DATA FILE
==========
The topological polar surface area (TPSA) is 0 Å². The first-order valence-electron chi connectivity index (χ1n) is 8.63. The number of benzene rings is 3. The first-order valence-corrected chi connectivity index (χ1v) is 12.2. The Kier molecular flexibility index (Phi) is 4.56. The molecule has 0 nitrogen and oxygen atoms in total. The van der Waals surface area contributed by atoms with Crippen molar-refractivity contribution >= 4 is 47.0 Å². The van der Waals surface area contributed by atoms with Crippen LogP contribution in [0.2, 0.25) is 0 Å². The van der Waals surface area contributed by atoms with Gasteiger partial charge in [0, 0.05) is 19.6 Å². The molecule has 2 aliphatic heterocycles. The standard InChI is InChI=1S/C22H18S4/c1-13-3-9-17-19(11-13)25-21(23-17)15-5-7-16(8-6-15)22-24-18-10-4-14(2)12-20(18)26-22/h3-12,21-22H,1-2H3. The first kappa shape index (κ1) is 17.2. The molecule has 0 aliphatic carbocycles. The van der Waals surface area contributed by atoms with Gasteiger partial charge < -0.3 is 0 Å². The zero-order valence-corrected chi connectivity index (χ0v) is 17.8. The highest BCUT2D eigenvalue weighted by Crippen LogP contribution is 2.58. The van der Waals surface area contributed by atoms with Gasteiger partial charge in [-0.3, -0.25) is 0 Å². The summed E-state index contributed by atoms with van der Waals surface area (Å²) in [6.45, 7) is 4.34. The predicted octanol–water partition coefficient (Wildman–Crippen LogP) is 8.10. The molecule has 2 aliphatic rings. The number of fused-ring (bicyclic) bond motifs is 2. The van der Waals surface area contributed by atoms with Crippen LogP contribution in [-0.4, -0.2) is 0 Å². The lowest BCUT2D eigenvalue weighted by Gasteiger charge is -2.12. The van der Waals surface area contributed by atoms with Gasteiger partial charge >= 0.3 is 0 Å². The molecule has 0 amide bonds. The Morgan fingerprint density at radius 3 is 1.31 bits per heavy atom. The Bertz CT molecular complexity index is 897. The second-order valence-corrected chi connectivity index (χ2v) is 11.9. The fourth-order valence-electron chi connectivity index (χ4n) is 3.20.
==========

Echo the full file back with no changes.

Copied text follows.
The topological polar surface area (TPSA) is 0 Å². The first-order valence-electron chi connectivity index (χ1n) is 8.63. The number of benzene rings is 3. The first-order valence-corrected chi connectivity index (χ1v) is 12.2. The Kier molecular flexibility index (Phi) is 4.56. The molecule has 0 nitrogen and oxygen atoms in total. The van der Waals surface area contributed by atoms with Crippen molar-refractivity contribution >= 4 is 47.0 Å². The van der Waals surface area contributed by atoms with Crippen LogP contribution in [0.2, 0.25) is 0 Å². The van der Waals surface area contributed by atoms with Gasteiger partial charge in [0, 0.05) is 19.6 Å². The molecule has 2 aliphatic heterocycles. The standard InChI is InChI=1S/C22H18S4/c1-13-3-9-17-19(11-13)25-21(23-17)15-5-7-16(8-6-15)22-24-18-10-4-14(2)12-20(18)26-22/h3-12,21-22H,1-2H3. The first kappa shape index (κ1) is 17.2. The molecule has 0 aliphatic carbocycles. The van der Waals surface area contributed by atoms with Gasteiger partial charge < -0.3 is 0 Å². The zero-order valence-corrected chi connectivity index (χ0v) is 17.8. The highest BCUT2D eigenvalue weighted by Crippen LogP contribution is 2.58. The van der Waals surface area contributed by atoms with Gasteiger partial charge in [-0.3, -0.25) is 0 Å². The summed E-state index contributed by atoms with van der Waals surface area (Å²) in [6.45, 7) is 4.34. The predicted octanol–water partition coefficient (Wildman–Crippen LogP) is 8.10. The molecule has 2 aliphatic rings. The number of fused-ring (bicyclic) bond motifs is 2. The van der Waals surface area contributed by atoms with Crippen LogP contribution in [-0.4, -0.2) is 0 Å². The lowest BCUT2D eigenvalue weighted by Gasteiger charge is -2.12. The van der Waals surface area contributed by atoms with Gasteiger partial charge >= 0.3 is 0 Å². The molecule has 0 amide bonds. The Morgan fingerprint density at radius 3 is 1.31 bits per heavy atom. The Bertz CT molecular complexity index is 897. The second-order valence-corrected chi connectivity index (χ2v) is 11.9. The fourth-order valence-electron chi connectivity index (χ4n) is 3.20.